PCM magazine discontinued. Personal Computer Magazine was one of the oldest tech magazines in the Netherlands, but publisher Reshift pulls the plug because delivery and printing costs have gone up so much. At the moment, subscribers will receive ComputerTotaal by mail.
PCM is now It is no longer for sale in the online store of the publisher Reshift. Subscribers can no longer get a new subscription. Publisher Remco de Graaf assures Tweakers that PCM will indeed be discontinued. “We’ve been studying this scenario for years,” he says. “The moment has accelerated due to higher prices for raw materials such as paper and increased production and shipping costs.” In addition, Reshift generally wants to focus more on buying advice via the Kieskeurig price comparison tool and a future new title that matches that. Getting too picky in 2018 Acquired by Reshift.
Existing PCM subscribers will be transferred to a ComputerTotaal subscription, also published by Reshift, for the remainder of their subscription term. ComputerTotaal, like PCM, is released 11 times a year and an annual €85 subscription costs just under €87.50 for a PCM subscription. They can also choose ‘Another solution with customer service’.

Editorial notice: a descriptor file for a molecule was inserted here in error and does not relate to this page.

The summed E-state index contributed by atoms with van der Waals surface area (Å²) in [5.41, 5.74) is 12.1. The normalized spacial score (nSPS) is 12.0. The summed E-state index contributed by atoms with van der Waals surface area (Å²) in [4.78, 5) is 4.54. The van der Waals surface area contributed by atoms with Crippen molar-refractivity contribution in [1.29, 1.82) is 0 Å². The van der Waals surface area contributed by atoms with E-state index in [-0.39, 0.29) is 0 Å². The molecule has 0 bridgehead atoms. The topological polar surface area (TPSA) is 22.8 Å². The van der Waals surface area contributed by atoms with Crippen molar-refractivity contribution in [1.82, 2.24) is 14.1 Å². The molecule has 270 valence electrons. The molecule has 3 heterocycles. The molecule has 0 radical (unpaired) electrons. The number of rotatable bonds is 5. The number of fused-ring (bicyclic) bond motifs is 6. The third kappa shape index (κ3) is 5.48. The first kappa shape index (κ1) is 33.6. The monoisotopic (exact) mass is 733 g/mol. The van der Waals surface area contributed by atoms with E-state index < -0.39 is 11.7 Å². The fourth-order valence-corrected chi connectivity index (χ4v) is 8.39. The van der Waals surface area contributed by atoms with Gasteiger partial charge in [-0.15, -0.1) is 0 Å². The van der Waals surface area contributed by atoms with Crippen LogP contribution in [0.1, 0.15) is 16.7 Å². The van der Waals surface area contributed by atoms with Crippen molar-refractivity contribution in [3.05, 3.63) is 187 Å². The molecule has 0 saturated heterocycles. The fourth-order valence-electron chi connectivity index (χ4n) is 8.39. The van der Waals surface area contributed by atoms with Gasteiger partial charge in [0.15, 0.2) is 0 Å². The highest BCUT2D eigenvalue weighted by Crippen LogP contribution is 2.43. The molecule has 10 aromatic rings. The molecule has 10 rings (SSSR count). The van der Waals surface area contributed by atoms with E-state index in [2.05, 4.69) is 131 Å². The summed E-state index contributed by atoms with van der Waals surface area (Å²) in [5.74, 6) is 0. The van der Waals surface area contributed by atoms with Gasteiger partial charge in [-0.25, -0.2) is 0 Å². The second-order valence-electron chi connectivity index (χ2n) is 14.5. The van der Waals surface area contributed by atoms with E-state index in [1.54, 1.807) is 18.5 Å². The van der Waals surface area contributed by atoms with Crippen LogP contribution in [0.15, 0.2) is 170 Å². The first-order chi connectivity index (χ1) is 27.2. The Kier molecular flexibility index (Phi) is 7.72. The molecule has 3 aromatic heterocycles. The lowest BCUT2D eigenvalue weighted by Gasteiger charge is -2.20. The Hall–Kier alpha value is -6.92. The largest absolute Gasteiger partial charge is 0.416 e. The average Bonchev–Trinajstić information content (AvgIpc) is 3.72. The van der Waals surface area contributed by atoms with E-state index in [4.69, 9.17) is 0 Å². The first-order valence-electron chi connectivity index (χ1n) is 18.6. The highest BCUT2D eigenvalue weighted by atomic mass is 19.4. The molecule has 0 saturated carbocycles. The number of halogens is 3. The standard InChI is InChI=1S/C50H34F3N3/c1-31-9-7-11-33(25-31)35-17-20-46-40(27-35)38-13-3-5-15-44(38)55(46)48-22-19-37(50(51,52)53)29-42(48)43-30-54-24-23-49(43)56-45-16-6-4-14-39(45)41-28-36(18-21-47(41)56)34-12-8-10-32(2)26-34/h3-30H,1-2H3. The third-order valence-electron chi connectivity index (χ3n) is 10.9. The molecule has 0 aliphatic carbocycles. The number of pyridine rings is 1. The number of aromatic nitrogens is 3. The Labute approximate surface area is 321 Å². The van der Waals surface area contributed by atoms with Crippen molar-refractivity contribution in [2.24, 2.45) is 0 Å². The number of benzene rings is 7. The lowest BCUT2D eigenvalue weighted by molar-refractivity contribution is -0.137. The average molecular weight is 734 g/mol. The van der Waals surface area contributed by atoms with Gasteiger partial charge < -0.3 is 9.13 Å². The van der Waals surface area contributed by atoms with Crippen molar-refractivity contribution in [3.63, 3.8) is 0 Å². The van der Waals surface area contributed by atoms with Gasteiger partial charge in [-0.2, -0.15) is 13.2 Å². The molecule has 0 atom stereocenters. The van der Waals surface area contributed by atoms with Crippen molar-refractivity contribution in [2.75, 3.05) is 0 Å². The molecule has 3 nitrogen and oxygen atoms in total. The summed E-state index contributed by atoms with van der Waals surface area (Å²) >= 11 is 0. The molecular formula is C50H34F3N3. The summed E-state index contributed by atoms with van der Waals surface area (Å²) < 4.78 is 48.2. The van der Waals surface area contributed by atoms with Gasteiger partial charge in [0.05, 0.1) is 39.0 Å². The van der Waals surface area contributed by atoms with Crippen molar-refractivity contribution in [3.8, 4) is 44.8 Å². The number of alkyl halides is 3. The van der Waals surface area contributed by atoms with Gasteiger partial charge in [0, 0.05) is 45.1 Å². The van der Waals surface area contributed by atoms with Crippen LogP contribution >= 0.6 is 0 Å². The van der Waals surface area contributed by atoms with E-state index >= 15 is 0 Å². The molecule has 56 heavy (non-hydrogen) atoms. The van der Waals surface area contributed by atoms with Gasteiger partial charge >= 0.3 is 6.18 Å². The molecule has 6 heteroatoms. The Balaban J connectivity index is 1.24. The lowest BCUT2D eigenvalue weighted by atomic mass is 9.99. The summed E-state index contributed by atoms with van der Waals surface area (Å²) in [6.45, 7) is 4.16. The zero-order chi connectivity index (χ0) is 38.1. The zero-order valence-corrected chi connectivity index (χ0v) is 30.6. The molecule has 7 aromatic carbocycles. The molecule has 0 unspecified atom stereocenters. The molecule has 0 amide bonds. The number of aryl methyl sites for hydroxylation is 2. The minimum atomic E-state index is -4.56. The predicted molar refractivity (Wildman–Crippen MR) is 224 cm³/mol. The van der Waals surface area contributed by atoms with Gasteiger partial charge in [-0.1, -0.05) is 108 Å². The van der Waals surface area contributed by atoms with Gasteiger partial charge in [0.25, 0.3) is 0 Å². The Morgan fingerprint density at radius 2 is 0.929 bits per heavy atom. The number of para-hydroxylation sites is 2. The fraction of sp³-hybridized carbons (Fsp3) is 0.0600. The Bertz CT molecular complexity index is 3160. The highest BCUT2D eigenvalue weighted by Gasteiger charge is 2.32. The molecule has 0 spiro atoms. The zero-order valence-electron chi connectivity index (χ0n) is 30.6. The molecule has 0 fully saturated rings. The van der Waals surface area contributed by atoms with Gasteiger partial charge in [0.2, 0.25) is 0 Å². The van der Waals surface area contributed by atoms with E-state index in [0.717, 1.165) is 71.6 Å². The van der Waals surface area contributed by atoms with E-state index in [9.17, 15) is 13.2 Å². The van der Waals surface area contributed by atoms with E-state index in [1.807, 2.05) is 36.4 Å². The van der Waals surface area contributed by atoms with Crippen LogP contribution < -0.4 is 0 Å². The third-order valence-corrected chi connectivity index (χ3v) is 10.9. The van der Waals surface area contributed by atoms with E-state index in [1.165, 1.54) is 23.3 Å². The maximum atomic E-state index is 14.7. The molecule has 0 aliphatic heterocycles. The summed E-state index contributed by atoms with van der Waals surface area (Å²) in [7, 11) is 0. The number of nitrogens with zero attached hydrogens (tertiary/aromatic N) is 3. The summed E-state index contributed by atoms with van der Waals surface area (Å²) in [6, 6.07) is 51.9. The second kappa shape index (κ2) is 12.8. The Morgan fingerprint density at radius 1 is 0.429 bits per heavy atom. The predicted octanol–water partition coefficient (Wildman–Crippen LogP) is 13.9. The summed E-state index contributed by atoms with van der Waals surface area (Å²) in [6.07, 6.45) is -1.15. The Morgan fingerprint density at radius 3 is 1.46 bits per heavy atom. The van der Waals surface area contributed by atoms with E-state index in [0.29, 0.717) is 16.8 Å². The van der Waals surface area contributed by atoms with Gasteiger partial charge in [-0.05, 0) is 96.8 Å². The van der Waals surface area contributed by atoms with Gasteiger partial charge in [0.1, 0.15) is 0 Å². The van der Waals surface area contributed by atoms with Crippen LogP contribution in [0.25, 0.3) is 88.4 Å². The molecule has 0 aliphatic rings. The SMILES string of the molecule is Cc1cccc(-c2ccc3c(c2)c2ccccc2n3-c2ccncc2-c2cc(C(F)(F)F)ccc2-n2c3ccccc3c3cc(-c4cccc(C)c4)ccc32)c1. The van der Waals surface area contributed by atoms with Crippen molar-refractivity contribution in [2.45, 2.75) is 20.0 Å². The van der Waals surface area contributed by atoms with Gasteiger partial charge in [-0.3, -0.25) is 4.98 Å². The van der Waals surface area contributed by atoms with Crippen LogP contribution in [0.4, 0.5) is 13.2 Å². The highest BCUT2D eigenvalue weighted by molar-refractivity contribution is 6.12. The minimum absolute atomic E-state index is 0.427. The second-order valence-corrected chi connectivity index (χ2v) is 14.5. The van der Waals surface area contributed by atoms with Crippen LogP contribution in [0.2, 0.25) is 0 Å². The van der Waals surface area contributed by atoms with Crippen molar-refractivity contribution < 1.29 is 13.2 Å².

Personal Computer Magazine is one of the oldest and newest computer magazines in the Dutch and Belgian magazine market. The magazine first appeared in 1983 under publisher VNU, as Talkers from 2006 to 2012. Also part of the laundry. In 2007, HUB Uitgevers acquired the magazine from Harlem. I went bankrupt in 2013 and made a new start with the name Reshift Digital. In addition to PCM, this also publishes Computer Idea and ComputerTotaal.
PCM’s subscriber count, like many other magazines, has been declining for years. As the target audience ages. At its peak, PCM had 400,000 subscribers, but that’s much less now. “As a media company, we are of course very sorry that this code has disappeared from Dutch computer history, but we do not close our eyes to reality,” says de Graaf. “The field of traditional technology is changing rapidly. Technology has long ceased to be the game of computer enthusiasts. The need for information about the ‘computer’ domain is decreasing, the traditional target group is shrinking, while new target groups emerge with a clear need for heuristic information about technology.”
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